Mykquan Williams: “I Don’t Say ‘No’ To Any Opponent”
By: Sean Crose
“Training camp went well,” undefeated super lightweight Mykquan Williams tells me just days before his match this Saturday against Matt Doherty at Connecticut’s Foxwoods Resort. Williams states that, right now, he’s in “chill mode.” In other words, he’s “not doing too much.” Riding a red hot streak since turning pro, with a record of 11-0, Williams admits that Doherty is “a real tough opponent.” According to Williams, the Massachusetts native “is like a machine.” Still, Williams remains cooly confident. Sure enough, the fighter is looking forward to weighing on on Friday because he “can’t wait to go eat.”
Not that Connecticut’s Williams has a blasé attitude. To the contrary. Indeed, the man is happy to once again be fighting in his home state. “It’s always a good feeling,” he told me, adding that the local crowd is a great thing to have behind him. Yet Williams isn’t going to try to look explosive at the risk of taking an L. “If it comes, I’ll take it,” he says of a potential knockout. “You don’t want to get too reckless.”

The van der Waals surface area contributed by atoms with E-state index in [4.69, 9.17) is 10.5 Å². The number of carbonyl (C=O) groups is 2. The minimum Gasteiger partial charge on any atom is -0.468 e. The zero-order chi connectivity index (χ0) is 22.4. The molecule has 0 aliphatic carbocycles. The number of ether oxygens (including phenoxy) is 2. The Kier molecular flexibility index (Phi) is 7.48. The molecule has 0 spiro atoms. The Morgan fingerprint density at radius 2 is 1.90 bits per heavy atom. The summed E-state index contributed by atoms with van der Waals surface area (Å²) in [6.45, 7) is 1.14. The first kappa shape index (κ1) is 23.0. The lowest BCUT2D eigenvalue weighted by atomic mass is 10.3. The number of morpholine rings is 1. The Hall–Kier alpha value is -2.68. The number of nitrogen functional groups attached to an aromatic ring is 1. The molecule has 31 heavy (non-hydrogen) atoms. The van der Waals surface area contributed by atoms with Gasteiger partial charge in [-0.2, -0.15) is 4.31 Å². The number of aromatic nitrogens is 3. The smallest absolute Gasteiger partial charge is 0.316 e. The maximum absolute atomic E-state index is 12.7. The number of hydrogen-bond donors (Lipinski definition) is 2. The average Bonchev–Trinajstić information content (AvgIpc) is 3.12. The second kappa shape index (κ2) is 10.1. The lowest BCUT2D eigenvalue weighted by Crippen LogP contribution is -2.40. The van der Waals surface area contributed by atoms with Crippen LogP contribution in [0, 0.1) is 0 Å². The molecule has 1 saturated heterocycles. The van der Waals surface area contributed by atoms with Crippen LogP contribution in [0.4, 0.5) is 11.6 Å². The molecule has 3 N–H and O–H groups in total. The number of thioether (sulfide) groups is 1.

Playing it smart is important to Williams. Later this week, the man will leave the Hartford area, where he lives and head to Connecticut casino country down by the state shoreline. “I leave early Friday,” he says. “All my stuff (will be) packed Thursday night.” Once he’s at Foxwoods’ Resort, he’ll just “stay in (the) hotel room hanging.” In order to keep busy, Williams may “scroll through social media.” At no point does he intend to obsess over Doherty and the battle ahead. “I don’t really think about the fight,” he says.
Even after the fight, Williams aims to keep things low-key. He’ll make an appearance for those closest to him, of course, (“Everybody’s going to be waiting for me to come out”), but afterwards, he’s apt to head out “to eat with my manager and girlfriend.” Williams, in short, is a man focused on the future, both in and out of the ring. “I’m off for the summer,” he says of his college career. “I’ll go back shortly.” Not that boxing, the sport he’s so far excelled in, is on the back burner. “I don’t say ‘no’ to any opponent,” he says. What’s more, this weekend represents something new. “It’s my first time headlining,” he says. “(I’m) working my way up.”
And what about a potential title shot? “Probably a year and a half,” he claims. To rush things needlessly wouldn’t be playing it smart.